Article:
It is indeed the specific context of a situation which provides for referential data giving individualized meaning to a case. But for Federal Disability Retirement cases, the unique contextual information concerning where, by whom, in what timeframe, may be perfectly allowable in a “for instance” or “for example” type of descriptive enhancement, but ultimately what the U.S. Office of Personnel Management is looking for is the example which represents a medical condition or symptom thereof that is chronic, is of consistent duration, and which is not merely a singular event.
Yes, indexicals of referential relevance represented by “here”, “when” and “where”, with the inclusion of epistemological privilege and the insertion of “I” in repetitive manner, can convey the personalized account which touches upon a sensitive soul; but in the end, it is the scientific, objective coldness of diagnoses, symptoms and delineations of chronic descriptions which establish the viable connection between one’s medical condition and the inability to perform the essential elements of one’s positional duties.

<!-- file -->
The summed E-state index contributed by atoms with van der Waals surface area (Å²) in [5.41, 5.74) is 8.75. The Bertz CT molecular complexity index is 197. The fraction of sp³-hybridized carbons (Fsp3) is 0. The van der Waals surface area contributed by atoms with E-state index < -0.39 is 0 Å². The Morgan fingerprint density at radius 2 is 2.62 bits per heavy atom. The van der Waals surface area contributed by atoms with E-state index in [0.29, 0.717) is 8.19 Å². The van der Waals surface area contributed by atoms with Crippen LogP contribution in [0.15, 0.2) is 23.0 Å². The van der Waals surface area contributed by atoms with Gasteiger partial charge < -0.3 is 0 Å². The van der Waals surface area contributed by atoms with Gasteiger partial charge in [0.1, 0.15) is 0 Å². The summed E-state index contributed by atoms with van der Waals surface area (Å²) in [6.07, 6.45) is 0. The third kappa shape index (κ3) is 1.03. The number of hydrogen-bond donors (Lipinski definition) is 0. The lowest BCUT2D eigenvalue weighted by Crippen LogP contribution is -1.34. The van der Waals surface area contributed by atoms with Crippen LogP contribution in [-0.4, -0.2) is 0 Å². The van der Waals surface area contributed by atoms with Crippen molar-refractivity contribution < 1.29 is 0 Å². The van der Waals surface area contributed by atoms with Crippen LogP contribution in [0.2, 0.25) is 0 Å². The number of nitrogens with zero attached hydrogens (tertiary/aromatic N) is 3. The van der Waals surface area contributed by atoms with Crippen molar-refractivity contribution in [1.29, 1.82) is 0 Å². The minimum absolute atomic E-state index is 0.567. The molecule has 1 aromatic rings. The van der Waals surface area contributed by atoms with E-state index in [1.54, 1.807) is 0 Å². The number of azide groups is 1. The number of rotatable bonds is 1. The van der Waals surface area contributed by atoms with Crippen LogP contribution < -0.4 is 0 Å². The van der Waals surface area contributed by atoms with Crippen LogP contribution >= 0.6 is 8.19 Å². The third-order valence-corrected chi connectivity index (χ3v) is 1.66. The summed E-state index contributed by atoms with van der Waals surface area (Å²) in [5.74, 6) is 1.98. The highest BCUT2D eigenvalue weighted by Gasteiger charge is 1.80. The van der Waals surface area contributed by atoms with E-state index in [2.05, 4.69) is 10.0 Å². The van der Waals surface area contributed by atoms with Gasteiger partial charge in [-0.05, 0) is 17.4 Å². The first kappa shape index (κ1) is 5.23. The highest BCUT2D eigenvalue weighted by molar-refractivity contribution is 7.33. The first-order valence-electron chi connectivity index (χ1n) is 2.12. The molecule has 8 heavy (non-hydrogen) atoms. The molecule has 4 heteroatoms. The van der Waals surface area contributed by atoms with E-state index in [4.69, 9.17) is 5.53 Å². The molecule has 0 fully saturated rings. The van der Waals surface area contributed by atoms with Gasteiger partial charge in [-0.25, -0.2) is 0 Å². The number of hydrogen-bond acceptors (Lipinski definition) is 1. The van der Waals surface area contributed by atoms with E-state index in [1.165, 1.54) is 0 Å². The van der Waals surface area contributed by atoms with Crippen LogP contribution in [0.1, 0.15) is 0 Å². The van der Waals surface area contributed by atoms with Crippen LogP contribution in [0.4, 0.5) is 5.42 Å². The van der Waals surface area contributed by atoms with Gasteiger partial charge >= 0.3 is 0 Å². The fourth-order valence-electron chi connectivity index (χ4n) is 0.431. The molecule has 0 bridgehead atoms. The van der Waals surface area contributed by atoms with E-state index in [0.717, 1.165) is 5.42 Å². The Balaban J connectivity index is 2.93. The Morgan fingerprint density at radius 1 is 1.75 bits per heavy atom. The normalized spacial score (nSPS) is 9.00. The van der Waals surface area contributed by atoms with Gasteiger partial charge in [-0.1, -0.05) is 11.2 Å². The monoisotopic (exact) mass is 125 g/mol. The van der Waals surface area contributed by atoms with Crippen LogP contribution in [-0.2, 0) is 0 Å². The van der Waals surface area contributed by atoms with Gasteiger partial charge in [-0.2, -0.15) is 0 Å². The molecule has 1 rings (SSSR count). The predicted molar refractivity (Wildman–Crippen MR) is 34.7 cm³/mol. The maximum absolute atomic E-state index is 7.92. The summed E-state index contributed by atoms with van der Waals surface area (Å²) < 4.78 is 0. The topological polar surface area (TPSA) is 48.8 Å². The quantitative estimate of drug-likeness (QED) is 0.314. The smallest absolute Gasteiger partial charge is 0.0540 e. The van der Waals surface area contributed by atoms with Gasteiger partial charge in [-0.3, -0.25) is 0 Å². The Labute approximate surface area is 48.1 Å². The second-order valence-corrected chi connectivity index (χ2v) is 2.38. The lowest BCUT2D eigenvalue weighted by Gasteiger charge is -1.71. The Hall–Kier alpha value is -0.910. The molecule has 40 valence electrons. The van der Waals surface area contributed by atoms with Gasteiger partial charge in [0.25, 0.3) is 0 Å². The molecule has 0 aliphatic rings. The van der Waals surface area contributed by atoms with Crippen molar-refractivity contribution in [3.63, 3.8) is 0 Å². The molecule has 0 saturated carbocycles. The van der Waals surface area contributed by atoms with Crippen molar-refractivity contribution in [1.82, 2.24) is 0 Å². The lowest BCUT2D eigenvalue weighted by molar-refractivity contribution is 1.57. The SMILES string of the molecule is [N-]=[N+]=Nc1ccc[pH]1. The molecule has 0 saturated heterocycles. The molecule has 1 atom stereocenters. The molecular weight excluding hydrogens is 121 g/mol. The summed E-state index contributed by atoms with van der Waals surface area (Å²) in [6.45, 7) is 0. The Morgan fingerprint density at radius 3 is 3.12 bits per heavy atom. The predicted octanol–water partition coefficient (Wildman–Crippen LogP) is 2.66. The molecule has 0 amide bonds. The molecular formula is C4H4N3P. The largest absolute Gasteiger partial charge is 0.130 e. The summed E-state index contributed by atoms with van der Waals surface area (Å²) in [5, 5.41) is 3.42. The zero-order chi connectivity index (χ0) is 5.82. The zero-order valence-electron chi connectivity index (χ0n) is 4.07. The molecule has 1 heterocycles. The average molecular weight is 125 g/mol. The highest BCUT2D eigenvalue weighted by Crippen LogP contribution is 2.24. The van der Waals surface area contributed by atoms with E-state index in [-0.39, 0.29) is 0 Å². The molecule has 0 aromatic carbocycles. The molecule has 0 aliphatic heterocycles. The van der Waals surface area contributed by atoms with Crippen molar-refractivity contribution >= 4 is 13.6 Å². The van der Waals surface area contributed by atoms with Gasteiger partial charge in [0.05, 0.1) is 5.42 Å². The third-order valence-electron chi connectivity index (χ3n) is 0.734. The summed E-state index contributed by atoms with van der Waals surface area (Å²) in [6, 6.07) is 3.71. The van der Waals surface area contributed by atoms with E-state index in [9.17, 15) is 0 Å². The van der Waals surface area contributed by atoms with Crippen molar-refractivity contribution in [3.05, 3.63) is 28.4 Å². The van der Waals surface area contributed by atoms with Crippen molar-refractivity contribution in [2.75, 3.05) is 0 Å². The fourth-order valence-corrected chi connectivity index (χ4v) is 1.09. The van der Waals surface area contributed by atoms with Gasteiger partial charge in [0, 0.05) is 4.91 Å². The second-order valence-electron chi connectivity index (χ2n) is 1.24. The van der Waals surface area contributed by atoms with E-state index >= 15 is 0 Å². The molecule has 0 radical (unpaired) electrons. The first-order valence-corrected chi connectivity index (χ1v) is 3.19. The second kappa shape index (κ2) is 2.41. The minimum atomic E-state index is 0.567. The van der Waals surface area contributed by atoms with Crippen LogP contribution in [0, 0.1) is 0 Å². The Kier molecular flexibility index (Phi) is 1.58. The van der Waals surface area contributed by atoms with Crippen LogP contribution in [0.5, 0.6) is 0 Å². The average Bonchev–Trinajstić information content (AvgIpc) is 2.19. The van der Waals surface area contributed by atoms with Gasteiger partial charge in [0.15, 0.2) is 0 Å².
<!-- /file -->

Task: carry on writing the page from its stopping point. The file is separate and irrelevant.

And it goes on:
Thus, in formulating one’s Statement of Disability as configured on SF 3112A, it can be an effective tool of one’s narrative to weave back and forth between the indexical and the objective third person, and even extrapolating and including statements from medical documents, treatment notes, etc.
Ultimately, in the preparation and formulation of an OPM Disability Retirement application, whether the Federal employee or the U.S. Postal worker is under FERS, CSRS or CSRS Offset, it is best to set aside the constraints of space as imposed by SF 3112A, and to provide a concise but detailed narrative which fully satisfies the questions posed and queried by the U.S. Office of Personnel Management.
Robert R. McGill, Esquire